Because of this premise of courtesy, the West paints a picture of barbarism using queer communities in the majority world; highlight violence against LGBTQ communities, but when similar types of violence take place in the West it is ignored. For example, the types of violence that are sustained on the western borders or in the context of the Israeli occupation of Palestine. We have to listen to criticism that dismantles homonormative and homonationalist structures that are heavily based on heteronormative and heteronationalist foundations. The problem is that we tend to center heteronormative and heteronationalist structures and institutions, which are magnified versions of household relationships, as “right” or “good”.
When I talk about budget relations or governance, I am thinking of Fredrich Engels and his arguments about the budget, the emergence of capitalism, and how the state becomes an enlarged version of the budget. We see this focus on family and household in heteronormative and heteronationalist discussions, their production in the state and how this allows the state to count bodies as productive units. Because rights are so state-centered, when we think of cultural struggles over LGBTQ rights, be it in Eastern Europe or the Middle East and North Africa and elsewhere, a lot revolves around “traditional family” and “household” values. One way to rethink the family’s bond with the state and the rights and the resulting violence is to criticize the state, state governance that is anchored in social and national values and layered in ideas that give the family a certain way search. This has been at the center of so much activist work and thinking by blacks, indigenous people, colored people – a fantastic and timely book that sums up the state’s relationship with black queer communities is the book by Ger Shun Avilez 2020 Black Queer Freedom: Spaces of Injury and Pathways of Desire.
However, when our research and ideas travel to include the voices of these activists, we must also proceed carefully, understanding our privilege, and sometimes the privilege of those who are able to be activist, as well as the sacrifices that go with it are made despite the privilege. We must also remember that while concepts travel, their meanings do not. For example, if one thinks about LGBTQ as a label, there may be a reproduction of the LGBTQ label among urban middle and upper middle class communities that do not necessarily exist in the same conceptual framework in rural or working-class communities in Cairo and Beirut. In these spaces, even if they are in the same state or city, there is a politics and economy of reproducing the LGBTQ label and a politics and economy of not using it. This disrupts our understanding of sexuality and gender identity because the labeling policy that has framed Western “progress” does not necessarily translate neatly into these spaces or communities. This does not mean that these identities do not exist or that these labels or identities are imperialist and should therefore be rejected, but that in understanding the social, political and economic foundations, how these labels and identities are mobilized (or not mobilized) from different locations ).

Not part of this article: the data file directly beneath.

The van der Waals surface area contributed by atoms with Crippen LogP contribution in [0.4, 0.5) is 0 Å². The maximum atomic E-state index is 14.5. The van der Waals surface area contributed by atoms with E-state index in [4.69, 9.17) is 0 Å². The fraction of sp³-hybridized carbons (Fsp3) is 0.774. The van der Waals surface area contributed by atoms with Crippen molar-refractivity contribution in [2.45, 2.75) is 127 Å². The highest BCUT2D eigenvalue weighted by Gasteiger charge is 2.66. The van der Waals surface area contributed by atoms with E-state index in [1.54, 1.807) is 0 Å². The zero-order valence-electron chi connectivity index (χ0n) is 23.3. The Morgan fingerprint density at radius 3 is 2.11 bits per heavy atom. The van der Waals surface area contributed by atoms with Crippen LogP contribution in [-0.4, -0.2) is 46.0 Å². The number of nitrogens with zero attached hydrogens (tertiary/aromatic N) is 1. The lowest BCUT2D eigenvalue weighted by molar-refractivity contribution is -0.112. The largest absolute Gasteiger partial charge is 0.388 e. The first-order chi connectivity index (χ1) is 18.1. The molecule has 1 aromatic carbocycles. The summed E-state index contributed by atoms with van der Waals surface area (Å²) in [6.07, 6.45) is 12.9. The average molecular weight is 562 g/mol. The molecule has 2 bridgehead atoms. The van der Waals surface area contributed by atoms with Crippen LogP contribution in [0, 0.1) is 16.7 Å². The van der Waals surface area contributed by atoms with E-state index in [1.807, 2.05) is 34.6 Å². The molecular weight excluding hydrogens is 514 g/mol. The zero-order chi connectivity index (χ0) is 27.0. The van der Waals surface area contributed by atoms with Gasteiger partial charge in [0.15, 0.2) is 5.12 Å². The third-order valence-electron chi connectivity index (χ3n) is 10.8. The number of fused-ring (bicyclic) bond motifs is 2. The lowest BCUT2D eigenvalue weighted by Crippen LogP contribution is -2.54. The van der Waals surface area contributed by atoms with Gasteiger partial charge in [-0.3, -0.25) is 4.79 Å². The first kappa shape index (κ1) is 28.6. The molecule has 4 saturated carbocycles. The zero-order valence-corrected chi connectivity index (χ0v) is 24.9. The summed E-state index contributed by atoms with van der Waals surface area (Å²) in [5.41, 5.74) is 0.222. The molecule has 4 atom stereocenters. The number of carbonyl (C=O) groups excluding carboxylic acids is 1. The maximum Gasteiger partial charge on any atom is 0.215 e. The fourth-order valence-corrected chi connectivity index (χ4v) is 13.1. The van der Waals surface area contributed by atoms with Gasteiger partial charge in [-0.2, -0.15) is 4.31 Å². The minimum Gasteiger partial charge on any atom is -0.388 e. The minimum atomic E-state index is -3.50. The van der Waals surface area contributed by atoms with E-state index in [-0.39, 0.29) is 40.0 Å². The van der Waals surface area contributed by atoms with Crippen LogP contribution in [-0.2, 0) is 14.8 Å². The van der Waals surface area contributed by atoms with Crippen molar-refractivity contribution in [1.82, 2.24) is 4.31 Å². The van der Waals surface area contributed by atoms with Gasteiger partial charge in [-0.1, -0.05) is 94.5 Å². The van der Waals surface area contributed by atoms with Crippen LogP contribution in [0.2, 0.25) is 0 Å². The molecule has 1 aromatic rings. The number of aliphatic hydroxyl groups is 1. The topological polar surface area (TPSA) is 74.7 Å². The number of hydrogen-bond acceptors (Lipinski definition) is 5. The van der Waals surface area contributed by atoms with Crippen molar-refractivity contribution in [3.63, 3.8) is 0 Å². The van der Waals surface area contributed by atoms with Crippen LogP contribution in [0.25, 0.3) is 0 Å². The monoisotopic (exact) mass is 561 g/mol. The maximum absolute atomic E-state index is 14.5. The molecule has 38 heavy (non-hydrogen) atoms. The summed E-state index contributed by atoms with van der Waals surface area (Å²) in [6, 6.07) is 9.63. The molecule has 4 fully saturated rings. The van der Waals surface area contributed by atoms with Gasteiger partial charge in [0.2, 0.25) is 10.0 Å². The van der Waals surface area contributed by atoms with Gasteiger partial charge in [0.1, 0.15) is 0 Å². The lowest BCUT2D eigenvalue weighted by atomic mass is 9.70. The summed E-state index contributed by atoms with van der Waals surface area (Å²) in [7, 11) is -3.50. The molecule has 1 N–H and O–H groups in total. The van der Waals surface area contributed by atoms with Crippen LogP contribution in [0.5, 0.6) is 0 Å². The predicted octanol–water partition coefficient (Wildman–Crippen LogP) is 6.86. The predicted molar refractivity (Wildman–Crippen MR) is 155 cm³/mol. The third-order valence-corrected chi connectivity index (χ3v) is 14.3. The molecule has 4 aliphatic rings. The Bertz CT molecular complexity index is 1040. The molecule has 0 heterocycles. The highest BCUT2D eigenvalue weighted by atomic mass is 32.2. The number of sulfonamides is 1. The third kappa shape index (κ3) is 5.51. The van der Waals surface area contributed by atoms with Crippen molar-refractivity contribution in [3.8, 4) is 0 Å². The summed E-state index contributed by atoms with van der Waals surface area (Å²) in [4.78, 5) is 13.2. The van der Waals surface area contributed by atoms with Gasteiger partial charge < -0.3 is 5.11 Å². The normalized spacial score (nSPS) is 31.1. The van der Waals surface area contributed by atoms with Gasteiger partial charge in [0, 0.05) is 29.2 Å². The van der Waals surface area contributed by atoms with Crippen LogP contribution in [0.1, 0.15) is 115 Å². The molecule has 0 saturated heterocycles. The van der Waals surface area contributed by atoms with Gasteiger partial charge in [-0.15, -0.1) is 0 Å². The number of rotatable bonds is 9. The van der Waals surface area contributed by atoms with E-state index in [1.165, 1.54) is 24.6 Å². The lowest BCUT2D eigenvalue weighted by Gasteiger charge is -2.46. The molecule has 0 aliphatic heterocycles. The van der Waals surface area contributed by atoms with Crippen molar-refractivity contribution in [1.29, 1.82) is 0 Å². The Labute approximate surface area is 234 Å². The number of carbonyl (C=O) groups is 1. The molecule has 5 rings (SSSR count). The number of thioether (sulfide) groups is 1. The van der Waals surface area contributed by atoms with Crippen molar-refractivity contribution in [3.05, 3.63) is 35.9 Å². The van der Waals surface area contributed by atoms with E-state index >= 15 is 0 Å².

What does indigenous knowledge offer about western imperialist sexual governance Queer IR?
I’m not an expert on indigenous knowledge, but I really enjoyed reading and talking to Manuela Picq. Your work and that of many others are helping us to break away from the limitations of LGBTQ labels, gender binaries, and it is really a process of queering in many ways because these labels and binaries don’t necessarily translate to different geographies, cultures, and classes can become -based societies and communities around the world. I find the work on indigenous knowledge and sexuality so rich and well developed in its understanding of the world, social context and politics. It makes you realize how limited and restrictive many Western labels are. This type of self-imposed conceptual limitation needs to be broken. I think there is a politics in the labeling, and in relation to sexuality, politics refers to Western ideas of progress that invoke problematic, contemporary and developed narratives on cultural wars, issues of imperialism, the “gay internationals” etc. from privileged places . We have to contextualize and problematize these ideas of progress. I think this in terms of indigenous knowledge production regarding sexuality and what that meant historically is one way of doing it and says a lot about where queer IR is going.
What is homocolonialism and how does your conceptualization contribute to existing understandings? How do you think homocolonialism helped intensify marginalization across race, gender and class during the pandemic?
I am trying to pursue a historical understanding of homocolonialism in terms of how labels, paradigms, and the politics of sexuality emerge in Western imperial histories with anti-homosexuality laws and anti-buggery laws. These laws were exported and helped to structure the state and society in a heterocolonialist way. This means that we see in these stories an attempt to export a certain amount of binary gender relations that are constitutive of our conception of family and gender-specific work in the household. This policy was justified as part of the civilizing projects of imperialism and colonialism and thwarted with racial hierarchies.
What is happening is that we are moving from a hetero-colonialism to a homo-colonialism, in which a certain framework for how one can be “gay” is constrained by heterosexual norms, structures and institutions. It is a continuation of the civilization project that displaces the radical politics of the queer liberation movement and instead locates the acceptance of gays in capitalist engagement and in the state. As homocoloniality increases on a global level, homosexuality becomes a battlefield where rights – according to Western governments – look a certain way and homosexuality – according to majority governments – is viewed as alien and neo-imperial. It is the queer community and black, indigenous and queer colored people who are often ignored and end up paying the price.